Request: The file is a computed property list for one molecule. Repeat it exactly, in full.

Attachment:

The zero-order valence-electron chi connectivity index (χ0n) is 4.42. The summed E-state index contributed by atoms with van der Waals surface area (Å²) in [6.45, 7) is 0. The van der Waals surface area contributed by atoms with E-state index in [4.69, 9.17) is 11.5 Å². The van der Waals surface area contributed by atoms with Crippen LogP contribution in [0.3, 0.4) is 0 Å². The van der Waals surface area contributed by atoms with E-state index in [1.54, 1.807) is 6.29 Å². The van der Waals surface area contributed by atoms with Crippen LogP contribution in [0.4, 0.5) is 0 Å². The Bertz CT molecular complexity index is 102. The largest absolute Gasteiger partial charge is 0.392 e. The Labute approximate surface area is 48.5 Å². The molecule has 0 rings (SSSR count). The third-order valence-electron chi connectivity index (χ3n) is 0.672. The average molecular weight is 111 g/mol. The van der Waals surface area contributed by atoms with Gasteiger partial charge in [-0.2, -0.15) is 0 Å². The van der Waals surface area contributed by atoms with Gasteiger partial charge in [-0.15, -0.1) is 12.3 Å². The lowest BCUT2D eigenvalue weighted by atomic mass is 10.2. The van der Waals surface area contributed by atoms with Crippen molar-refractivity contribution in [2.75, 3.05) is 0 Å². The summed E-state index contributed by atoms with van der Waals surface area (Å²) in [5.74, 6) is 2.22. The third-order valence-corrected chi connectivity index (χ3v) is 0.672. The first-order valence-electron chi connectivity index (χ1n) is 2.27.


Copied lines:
The zero-order valence-electron chi connectivity index (χ0n) is 4.42. The summed E-state index contributed by atoms with van der Waals surface area (Å²) in [6.45, 7) is 0. The van der Waals surface area contributed by atoms with E-state index in [4.69, 9.17) is 11.5 Å². The van der Waals surface area contributed by atoms with Crippen LogP contribution in [0.3, 0.4) is 0 Å². The van der Waals surface area contributed by atoms with E-state index in [1.54, 1.807) is 6.29 Å². The van der Waals surface area contributed by atoms with Crippen LogP contribution in [0.4, 0.5) is 0 Å². The Bertz CT molecular complexity index is 102. The largest absolute Gasteiger partial charge is 0.392 e. The Labute approximate surface area is 48.5 Å². The molecule has 0 rings (SSSR count). The third-order valence-electron chi connectivity index (χ3n) is 0.672. The average molecular weight is 111 g/mol. The van der Waals surface area contributed by atoms with Gasteiger partial charge in [-0.2, -0.15) is 0 Å². The van der Waals surface area contributed by atoms with Gasteiger partial charge in [-0.15, -0.1) is 12.3 Å². The lowest BCUT2D eigenvalue weighted by atomic mass is 10.2. The van der Waals surface area contributed by atoms with Crippen molar-refractivity contribution in [2.75, 3.05) is 0 Å². The summed E-state index contributed by atoms with van der Waals surface area (Å²) in [5.74, 6) is 2.22. The third-order valence-corrected chi connectivity index (χ3v) is 0.672. The first-order valence-electron chi connectivity index (χ1n) is 2.27.